Even so, Missouri could give a boost to Santorum. The former senator has led recent statewide polls, and Gingrich did not qualify for the ballot there because he did not submit the necessary paperwork in time.

Going head-to-head against Romney in Missouri will give Santorum the matchup that his campaign craves: a fight against Romney in which Santorum is the main attraction for the most conservative Republicans.

Analysts expect a low turnout in Missouri. But the state’s proximity to the Bible Belt and the Rust Belt could make it a preview of upcoming contests in the Midwest and South.

Romney’s showing in Missouri could be sign of his strength in the campaign’s biggest showdown: “Super Tuesday,” when 10 states will vote on March 6. Gingrich is hoping to revitalize his campaign with a good showing that day.

In Tuesday’s contests, Santorum holds a small lead in Minnesota and should place second behind Romney in Colorado, according to Public Policy Polling, a Democratic firm.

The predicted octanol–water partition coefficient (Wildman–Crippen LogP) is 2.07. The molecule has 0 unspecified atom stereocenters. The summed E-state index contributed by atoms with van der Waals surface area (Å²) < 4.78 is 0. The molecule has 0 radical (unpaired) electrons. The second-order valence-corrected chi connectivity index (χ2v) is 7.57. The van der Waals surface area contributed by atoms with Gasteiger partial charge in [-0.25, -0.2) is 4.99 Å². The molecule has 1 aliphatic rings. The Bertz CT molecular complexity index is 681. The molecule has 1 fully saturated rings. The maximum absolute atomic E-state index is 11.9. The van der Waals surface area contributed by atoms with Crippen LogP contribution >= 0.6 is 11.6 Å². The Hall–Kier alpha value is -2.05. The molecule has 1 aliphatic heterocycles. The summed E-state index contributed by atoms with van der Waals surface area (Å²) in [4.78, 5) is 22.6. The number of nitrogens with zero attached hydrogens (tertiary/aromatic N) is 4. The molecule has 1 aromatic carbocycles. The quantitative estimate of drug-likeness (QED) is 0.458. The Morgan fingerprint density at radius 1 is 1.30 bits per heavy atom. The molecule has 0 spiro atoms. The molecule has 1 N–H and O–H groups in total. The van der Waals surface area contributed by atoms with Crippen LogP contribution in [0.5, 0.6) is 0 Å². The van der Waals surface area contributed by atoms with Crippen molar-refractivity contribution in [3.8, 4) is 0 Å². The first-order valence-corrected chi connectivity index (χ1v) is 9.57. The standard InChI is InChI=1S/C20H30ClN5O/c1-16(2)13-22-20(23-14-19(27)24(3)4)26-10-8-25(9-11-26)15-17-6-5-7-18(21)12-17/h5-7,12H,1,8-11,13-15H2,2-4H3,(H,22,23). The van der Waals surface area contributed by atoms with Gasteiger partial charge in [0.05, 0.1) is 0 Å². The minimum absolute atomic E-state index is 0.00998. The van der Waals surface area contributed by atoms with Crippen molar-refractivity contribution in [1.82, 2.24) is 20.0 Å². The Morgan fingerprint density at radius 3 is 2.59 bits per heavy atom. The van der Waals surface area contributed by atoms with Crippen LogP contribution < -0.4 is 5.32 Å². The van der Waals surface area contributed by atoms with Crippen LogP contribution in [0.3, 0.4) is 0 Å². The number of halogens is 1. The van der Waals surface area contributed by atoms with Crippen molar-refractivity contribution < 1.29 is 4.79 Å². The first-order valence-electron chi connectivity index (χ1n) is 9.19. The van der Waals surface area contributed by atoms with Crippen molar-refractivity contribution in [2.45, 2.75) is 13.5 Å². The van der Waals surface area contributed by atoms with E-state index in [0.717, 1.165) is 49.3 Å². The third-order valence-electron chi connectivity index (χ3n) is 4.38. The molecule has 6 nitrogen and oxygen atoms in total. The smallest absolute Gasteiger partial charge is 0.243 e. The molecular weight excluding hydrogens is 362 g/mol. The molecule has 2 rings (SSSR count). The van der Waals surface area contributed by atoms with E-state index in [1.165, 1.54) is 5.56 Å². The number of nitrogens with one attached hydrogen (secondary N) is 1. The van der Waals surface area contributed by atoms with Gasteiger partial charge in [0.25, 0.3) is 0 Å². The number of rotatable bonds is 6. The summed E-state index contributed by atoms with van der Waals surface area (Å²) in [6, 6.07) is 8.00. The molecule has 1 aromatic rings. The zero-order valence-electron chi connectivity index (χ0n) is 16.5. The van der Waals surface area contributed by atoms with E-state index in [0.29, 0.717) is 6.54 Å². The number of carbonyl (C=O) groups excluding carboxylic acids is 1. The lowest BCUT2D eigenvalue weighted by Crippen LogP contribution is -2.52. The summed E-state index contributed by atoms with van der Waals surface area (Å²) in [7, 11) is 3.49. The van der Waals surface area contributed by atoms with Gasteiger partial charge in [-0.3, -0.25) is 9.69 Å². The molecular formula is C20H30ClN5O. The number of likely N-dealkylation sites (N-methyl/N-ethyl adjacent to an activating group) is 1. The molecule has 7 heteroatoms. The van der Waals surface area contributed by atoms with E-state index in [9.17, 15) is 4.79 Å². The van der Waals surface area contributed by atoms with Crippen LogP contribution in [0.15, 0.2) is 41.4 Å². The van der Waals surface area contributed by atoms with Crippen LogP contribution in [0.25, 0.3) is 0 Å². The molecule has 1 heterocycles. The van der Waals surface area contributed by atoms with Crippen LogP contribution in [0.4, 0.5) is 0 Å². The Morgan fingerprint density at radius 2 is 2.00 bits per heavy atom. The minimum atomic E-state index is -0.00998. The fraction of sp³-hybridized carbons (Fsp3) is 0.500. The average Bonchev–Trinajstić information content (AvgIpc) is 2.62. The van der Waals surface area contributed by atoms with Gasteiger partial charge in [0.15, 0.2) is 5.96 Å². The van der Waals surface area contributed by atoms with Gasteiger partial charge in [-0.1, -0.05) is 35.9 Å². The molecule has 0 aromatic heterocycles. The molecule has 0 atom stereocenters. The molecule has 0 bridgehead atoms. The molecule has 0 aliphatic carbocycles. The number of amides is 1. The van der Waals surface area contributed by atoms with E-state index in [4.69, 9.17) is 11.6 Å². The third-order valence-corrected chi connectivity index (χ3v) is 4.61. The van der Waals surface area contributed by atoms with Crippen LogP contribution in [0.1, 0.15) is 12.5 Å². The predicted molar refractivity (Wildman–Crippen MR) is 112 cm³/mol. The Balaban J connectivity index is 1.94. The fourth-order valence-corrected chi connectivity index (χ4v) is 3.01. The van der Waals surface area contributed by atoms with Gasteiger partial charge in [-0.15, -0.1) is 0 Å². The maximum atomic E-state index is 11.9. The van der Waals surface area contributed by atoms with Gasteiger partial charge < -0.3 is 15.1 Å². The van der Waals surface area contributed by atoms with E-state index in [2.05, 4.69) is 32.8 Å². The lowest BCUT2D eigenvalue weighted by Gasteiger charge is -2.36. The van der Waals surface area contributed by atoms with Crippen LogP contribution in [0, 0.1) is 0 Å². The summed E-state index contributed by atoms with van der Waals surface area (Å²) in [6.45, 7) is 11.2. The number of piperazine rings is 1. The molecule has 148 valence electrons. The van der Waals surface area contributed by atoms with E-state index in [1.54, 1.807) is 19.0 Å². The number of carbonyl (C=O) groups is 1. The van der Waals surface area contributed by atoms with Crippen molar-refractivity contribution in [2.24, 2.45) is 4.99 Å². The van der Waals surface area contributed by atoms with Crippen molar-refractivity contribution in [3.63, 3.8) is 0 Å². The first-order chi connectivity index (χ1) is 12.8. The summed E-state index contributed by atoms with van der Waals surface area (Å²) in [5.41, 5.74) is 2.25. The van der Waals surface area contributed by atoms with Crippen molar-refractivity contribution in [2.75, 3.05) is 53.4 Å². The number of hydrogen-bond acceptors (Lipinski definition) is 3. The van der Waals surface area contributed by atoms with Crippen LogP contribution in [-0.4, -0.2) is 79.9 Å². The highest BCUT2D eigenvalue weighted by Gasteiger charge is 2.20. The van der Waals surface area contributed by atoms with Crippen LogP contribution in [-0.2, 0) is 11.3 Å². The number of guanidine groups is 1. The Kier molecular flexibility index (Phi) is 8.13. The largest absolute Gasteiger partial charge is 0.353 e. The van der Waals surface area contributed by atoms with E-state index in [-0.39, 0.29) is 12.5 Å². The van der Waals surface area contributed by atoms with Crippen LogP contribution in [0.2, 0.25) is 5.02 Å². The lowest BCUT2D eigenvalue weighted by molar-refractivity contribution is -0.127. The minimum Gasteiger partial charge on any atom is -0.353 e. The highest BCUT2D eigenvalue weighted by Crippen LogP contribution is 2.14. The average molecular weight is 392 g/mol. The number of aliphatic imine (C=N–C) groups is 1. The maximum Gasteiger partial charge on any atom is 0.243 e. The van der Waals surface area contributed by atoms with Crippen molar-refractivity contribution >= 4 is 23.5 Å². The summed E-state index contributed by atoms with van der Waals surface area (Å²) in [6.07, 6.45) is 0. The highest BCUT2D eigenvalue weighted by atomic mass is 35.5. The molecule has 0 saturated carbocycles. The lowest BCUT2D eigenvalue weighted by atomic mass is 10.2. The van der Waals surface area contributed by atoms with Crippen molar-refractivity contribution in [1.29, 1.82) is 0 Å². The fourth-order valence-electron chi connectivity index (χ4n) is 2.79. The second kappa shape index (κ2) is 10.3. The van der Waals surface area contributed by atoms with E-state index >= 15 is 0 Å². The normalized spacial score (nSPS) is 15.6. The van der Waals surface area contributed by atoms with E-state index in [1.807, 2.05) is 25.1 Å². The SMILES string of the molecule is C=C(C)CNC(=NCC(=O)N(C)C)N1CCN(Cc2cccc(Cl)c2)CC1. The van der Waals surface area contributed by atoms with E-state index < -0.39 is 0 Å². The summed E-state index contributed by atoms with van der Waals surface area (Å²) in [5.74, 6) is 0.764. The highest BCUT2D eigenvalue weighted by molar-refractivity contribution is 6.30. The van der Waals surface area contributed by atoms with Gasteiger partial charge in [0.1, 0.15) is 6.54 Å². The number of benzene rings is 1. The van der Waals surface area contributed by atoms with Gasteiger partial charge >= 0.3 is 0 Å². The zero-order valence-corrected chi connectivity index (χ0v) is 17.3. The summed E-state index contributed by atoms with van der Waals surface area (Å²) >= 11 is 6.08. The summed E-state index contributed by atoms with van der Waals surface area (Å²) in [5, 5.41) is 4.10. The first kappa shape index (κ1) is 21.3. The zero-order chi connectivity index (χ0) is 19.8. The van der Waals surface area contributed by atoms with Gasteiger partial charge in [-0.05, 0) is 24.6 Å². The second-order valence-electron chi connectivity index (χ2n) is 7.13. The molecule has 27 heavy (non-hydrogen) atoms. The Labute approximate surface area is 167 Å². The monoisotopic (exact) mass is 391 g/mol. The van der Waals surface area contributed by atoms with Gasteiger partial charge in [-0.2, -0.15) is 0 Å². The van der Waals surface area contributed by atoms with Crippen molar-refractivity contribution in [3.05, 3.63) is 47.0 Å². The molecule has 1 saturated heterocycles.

SEEKING THE BLUE-COLLAR VOTE

Santorum, a social conservative who has cast himself as a populist, defeated Romney by a razor-thin margin in the Iowa caucuses, the first contest in the 2012 nomination race.

Despite his strong performances in several televised debates, the rest of January was a disappointment for Santorum. Three weeks ago, Gingrich was suggesting that Santorum should drop out of the race.

But Santorum’s mission has always been to outlast everyone but Romney, and then present himself as the alternative.

Along the way Santorum has made a point of trying to appeal to working-class voters, and in recent days has targeted that demographic in Missouri and Minnesota.

He often talks about his hardscrabble upbringing, drawing a contrast with Romney, the son of a former Michigan governor who co-founded a private equity firm. Romney has been clumsy in discussing his personal wealth, estimated at up to $250 million.